For Immediate Release: February 9, 1998
Contacts: Larry Hackman
Truman Library and Museum

Julie Goldsborough
or Dean Davison
Barkley & Evergreen Public Relations

- Part of New 1998 Exhibition at Truman Library and Museum -

(Independence, Mo.) It is well known that Harry Truman wrote his wife Bess more than 1,300 letters during their 60-year courtship. It has long been believed that Mrs. Truman burned all of her letters to President Truman. But when the Truman Library and Museum opens its exhibition, "Dear Bess: Love Letters from the President" on Feb. 12, 1998, the public will have a chance to view 15 never-before-exhibited letters that Bess wrote to Harry. The exhibition runs through September 1, 1999.

Until now, the letters have not been seen outside the Truman family. The Trumansí daughter, Margaret Truman Daniel, has granted permission for this one-time display. The 15 letters are drawn from a collection of 180 existing letters from Mrs. Truman to President Truman.

"We are grateful to Mrs. Daniel for allowing these letters to be displayed. Mrs. Truman's letters help illustrate the deep and abiding relationship between these two people," said Truman Library director Larry Hackman.

One of the letters is from Bess Wallace to her fiancť Harry Truman while heís serving in Europe during WWI, postmarked March 17, 1919. She discusses wedding plans, their plans to buy a car, and Harryís meeting the Prince of Wales and Gen. John J. Pershing.

Several other letters are written to Harry Truman a few years after they married. Harry has gone to Army Reserve summer camp and Bess misses him terribly. She writes on July 16, 1925,

When Harry was serving as a U.S. Senator in Washington, Mrs. Truman writes to share family and local news. She shows her frugal side by asking Mr. Truman to bring her back some hair nets that are 30-cents a dozen cheaper than those available in Independence.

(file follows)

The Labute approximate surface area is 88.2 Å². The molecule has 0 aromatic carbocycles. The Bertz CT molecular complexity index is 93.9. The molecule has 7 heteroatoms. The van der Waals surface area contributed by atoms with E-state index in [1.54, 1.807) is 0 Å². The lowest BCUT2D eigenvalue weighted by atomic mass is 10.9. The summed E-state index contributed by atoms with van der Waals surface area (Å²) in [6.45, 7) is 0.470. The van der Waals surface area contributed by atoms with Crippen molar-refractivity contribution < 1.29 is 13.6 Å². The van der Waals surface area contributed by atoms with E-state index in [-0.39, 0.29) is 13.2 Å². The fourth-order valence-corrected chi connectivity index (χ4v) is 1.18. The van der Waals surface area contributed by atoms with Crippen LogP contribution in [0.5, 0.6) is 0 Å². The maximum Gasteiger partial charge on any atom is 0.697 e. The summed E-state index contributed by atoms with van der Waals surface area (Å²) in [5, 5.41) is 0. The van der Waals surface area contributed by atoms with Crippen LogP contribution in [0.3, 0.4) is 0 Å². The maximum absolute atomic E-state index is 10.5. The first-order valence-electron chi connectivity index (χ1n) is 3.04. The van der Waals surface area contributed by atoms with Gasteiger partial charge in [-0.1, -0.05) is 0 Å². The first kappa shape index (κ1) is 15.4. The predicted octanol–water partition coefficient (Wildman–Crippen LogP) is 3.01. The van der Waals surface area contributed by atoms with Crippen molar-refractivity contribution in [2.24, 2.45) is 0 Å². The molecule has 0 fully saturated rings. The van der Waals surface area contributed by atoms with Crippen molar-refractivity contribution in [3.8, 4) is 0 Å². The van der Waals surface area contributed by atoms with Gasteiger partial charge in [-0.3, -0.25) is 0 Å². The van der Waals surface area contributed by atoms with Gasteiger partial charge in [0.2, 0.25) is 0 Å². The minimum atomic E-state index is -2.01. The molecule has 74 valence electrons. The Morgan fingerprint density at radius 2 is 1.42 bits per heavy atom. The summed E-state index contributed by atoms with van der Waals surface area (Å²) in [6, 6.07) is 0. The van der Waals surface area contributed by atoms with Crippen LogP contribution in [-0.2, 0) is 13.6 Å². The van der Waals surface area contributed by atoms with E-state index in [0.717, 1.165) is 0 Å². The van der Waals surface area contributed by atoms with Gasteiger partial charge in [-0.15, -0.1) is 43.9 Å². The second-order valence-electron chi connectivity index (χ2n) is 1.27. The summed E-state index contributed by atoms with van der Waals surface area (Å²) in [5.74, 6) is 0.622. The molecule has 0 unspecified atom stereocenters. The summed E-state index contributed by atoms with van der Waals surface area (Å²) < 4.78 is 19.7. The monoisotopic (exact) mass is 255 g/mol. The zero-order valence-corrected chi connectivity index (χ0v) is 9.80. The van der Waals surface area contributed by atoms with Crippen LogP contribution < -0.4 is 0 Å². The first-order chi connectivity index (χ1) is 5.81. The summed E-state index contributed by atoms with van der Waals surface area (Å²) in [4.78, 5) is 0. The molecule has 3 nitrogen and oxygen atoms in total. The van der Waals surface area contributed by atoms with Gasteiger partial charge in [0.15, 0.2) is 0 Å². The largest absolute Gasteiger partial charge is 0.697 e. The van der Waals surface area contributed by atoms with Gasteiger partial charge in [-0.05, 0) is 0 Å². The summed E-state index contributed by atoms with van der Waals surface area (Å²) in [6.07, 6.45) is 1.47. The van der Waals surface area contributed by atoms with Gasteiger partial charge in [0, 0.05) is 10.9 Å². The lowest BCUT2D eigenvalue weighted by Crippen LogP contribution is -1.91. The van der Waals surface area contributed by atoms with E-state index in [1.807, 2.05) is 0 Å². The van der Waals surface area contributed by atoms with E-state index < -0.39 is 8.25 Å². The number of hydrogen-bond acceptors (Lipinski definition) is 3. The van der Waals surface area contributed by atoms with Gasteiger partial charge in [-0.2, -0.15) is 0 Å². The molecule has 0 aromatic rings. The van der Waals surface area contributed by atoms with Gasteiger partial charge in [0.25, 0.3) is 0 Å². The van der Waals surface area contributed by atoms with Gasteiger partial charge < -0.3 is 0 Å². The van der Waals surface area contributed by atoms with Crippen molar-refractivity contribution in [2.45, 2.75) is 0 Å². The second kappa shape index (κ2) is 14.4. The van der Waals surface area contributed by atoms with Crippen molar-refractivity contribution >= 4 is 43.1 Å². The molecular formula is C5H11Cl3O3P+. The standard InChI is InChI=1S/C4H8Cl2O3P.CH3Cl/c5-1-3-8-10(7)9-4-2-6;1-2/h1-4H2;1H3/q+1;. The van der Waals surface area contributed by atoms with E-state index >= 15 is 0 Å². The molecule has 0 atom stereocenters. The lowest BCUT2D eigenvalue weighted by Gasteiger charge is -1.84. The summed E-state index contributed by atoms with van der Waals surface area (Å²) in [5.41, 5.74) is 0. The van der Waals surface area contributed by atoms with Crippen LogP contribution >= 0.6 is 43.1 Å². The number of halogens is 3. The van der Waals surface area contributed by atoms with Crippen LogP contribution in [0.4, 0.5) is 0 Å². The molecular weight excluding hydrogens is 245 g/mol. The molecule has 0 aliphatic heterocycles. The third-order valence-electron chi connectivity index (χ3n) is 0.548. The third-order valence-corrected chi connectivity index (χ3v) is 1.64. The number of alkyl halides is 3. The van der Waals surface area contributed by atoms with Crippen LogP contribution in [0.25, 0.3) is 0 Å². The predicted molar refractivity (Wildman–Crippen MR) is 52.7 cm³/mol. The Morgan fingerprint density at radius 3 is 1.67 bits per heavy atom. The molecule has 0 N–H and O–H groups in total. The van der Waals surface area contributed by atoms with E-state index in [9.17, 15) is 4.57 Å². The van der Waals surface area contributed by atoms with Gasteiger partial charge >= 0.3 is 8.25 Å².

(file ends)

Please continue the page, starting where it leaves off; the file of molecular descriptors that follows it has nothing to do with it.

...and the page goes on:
"It is clear from these letters that Mrs. Truman was deeply in love with her husband. She sometimes has been portrayed as a somber woman; these letters show her to be very warm and supportive," said Hackman.

For example, on July 16, 1942, she writes with a cheerful critique of a speech by her husband broadcast on radio from Washington.

Several of the "Dear Harry" letters coincide with existing "Dear Bess" letters. Visitors to the exhibit can read these letters together and gain an even clearer sense of the love and history between the Trumans. Of this collection, no letters exist from Trumanís Presidential years. The latest letters are from 1942 (Truman served as President from 1945-1953).

In addition to the letters, visitors to "Dear Bess: Love Letters from the President" will live the Truman story through dozens of artifacts from the museumís collection, including Trumanís WWI uniforms, the desk from his Capitol Hill Senate office and Bess Trumanís wedding dress.

The Truman Library and Museum is located at U.S. Highway 24 and Delaware in Independence, Mo. The museum is open Monday through Saturday from 9 a.m. to 5 p.m., Thursdays from 9 a. m. to 9 p.m., and Sundays from noon to 5 p.m. The museum is closed Thanksgiving, Christmas and New Year's Day. Admission is $5 for adults, $4.50 for seniors, $3 for children ages 6 to 18, and free for children 5 years and under. For more information, call the Truman Library at 1-800-833-1225 .

The Harry S. Truman Library is one of ten Presidential Libraries administered by the National Archives and Records Administration.

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